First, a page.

A British safety official who inspected Titanic before its maiden voyage thought it should have more lifeboats, according to his private notes, which are being offered for sale this month.
However, Capt. Maurice Clarke, a Board of Trade safety and emigration officer, didn’t express that belief when he testified at the official British inquiry into the ship’s sinking. He also was not asked then whether he thought Titanic carried an adequate number of lifeboats.
There is no record of Clarke ever expressing his view publicly, auctioneer Andrew Aldridge said Friday.
The U.S. Senate’s inquiry concluded that 2,223 people were aboard the Titanic but there was room for fewer than 1,200 in its lifeboats. The ship had plenty of lifebelts for everyone but it sank in frigid water on the night of April 14-15, 1912, and only 706 people aboard survived.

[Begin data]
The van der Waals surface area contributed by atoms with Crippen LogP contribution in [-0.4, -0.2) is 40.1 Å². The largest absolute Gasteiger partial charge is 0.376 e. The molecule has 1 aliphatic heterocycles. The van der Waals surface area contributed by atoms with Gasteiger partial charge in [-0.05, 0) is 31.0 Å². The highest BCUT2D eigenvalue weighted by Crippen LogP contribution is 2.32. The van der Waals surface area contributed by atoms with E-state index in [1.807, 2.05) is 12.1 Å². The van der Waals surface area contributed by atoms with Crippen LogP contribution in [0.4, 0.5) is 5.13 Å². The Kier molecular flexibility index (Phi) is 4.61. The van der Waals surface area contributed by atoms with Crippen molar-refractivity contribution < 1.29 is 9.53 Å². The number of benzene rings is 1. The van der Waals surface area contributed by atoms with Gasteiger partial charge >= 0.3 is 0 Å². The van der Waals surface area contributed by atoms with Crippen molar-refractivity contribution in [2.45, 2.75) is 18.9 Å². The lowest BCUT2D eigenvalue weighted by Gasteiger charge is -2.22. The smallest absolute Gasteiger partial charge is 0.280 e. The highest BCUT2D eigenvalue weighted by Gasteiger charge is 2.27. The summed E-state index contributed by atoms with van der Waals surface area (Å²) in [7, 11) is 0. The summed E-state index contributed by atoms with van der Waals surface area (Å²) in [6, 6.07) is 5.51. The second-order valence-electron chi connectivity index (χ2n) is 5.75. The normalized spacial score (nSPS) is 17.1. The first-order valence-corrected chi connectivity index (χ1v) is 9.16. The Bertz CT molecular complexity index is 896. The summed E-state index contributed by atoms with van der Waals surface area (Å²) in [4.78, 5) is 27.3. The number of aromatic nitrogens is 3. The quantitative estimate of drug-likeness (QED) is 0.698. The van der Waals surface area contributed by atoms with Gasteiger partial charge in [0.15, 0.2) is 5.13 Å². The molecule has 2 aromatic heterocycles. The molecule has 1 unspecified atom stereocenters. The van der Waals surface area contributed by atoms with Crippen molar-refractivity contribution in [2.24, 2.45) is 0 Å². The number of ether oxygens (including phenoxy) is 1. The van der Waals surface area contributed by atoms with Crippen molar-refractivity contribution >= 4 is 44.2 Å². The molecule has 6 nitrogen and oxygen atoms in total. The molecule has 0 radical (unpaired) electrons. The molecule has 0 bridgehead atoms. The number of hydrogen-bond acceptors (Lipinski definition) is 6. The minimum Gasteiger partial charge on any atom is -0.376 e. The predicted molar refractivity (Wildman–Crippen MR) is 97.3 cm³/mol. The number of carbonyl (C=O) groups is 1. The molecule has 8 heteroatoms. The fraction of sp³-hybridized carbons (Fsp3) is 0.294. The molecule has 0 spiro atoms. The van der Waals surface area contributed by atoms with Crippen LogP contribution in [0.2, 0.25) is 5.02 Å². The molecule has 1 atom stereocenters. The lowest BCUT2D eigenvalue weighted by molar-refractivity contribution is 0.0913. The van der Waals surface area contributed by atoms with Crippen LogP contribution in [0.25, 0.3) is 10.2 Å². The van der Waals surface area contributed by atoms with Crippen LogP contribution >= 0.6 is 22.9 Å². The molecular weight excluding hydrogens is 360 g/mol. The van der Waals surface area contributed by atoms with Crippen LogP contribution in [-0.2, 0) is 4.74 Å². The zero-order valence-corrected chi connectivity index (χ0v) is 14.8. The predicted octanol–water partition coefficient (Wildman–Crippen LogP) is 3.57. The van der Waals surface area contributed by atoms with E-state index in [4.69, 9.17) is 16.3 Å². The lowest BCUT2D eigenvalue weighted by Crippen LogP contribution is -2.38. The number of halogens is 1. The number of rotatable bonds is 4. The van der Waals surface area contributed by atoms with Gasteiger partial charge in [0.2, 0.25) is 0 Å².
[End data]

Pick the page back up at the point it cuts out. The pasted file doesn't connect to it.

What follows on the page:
Henry Aldridge & Son auctioneers are offering 70 pages of Clarke’s private papers at a sale on Nov. 24 in Devizes, England. It’s the last of a series of sales marking the centennial of the ship’s sinking.
Clarke’s notes indicate he was rebuffed by the White Star Line and he believed he had no legal grounds to require more lifeboats. In his notes, Clarke wrote “I suggest 50 percent more.”
“To deviate from regulations which had been drawn up by the Advisory Committee of Ships owners and approved of by my department would leave me without support,” Clarke wrote.
Clarke did not testify at the U.S. Senate’s inquiry, but its official report zeroed in on the lifeboat issue. It called for U.S. law to “require sufficient lifeboats to accommodate every passenger and every member of the crew.”
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